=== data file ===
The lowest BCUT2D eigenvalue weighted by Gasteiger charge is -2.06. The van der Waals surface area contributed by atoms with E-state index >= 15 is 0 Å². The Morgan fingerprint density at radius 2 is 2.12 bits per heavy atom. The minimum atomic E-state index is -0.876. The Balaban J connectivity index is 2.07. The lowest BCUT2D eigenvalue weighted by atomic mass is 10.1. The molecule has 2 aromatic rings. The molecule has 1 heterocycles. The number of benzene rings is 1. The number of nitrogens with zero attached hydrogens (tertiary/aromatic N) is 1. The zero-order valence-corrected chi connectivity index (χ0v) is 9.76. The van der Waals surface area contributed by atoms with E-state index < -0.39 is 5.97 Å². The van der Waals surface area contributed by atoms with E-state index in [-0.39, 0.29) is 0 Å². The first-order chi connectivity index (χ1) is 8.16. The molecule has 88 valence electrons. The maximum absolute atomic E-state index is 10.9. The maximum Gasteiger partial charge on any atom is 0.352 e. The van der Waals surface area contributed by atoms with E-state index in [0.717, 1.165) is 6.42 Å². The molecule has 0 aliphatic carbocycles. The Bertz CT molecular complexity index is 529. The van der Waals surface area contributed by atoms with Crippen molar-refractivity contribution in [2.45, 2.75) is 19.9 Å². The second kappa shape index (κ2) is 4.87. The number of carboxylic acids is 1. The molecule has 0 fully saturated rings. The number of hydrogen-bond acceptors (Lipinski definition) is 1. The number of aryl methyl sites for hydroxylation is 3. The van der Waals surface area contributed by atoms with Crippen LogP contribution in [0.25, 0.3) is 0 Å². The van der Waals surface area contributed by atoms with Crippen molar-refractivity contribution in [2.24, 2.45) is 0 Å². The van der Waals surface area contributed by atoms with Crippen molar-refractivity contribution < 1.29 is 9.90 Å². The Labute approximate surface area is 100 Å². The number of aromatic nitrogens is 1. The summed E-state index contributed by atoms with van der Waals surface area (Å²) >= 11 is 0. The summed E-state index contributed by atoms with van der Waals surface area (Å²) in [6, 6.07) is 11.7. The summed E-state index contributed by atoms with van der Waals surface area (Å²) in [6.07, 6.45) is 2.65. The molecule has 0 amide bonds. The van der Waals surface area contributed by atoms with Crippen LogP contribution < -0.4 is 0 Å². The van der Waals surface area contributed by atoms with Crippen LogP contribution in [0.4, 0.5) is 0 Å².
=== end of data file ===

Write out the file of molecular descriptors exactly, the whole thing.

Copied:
The lowest BCUT2D eigenvalue weighted by Gasteiger charge is -2.06. The van der Waals surface area contributed by atoms with E-state index >= 15 is 0 Å². The Morgan fingerprint density at radius 2 is 2.12 bits per heavy atom. The minimum atomic E-state index is -0.876. The Balaban J connectivity index is 2.07. The lowest BCUT2D eigenvalue weighted by atomic mass is 10.1. The molecule has 2 aromatic rings. The molecule has 1 heterocycles. The number of benzene rings is 1. The number of nitrogens with zero attached hydrogens (tertiary/aromatic N) is 1. The zero-order valence-corrected chi connectivity index (χ0v) is 9.76. The van der Waals surface area contributed by atoms with E-state index < -0.39 is 5.97 Å². The van der Waals surface area contributed by atoms with E-state index in [-0.39, 0.29) is 0 Å². The first-order chi connectivity index (χ1) is 8.16. The molecule has 88 valence electrons. The maximum absolute atomic E-state index is 10.9. The maximum Gasteiger partial charge on any atom is 0.352 e. The van der Waals surface area contributed by atoms with E-state index in [0.717, 1.165) is 6.42 Å². The molecule has 0 aliphatic carbocycles. The Bertz CT molecular complexity index is 529. The van der Waals surface area contributed by atoms with Crippen molar-refractivity contribution in [2.45, 2.75) is 19.9 Å². The second kappa shape index (κ2) is 4.87. The number of carboxylic acids is 1. The molecule has 0 fully saturated rings. The number of hydrogen-bond acceptors (Lipinski definition) is 1. The number of aryl methyl sites for hydroxylation is 3. The van der Waals surface area contributed by atoms with Crippen LogP contribution in [0.25, 0.3) is 0 Å². The van der Waals surface area contributed by atoms with Crippen molar-refractivity contribution in [2.24, 2.45) is 0 Å². The van der Waals surface area contributed by atoms with Crippen molar-refractivity contribution < 1.29 is 9.90 Å². The Labute approximate surface area is 100 Å². The number of aromatic nitrogens is 1. The summed E-state index contributed by atoms with van der Waals surface area (Å²) >= 11 is 0. The summed E-state index contributed by atoms with van der Waals surface area (Å²) in [6, 6.07) is 11.7. The summed E-state index contributed by atoms with van der Waals surface area (Å²) in [6.07, 6.45) is 2.65. The molecule has 0 amide bonds. The van der Waals surface area contributed by atoms with Crippen LogP contribution < -0.4 is 0 Å². The van der Waals surface area contributed by atoms with Crippen LogP contribution in [0.4, 0.5) is 0 Å².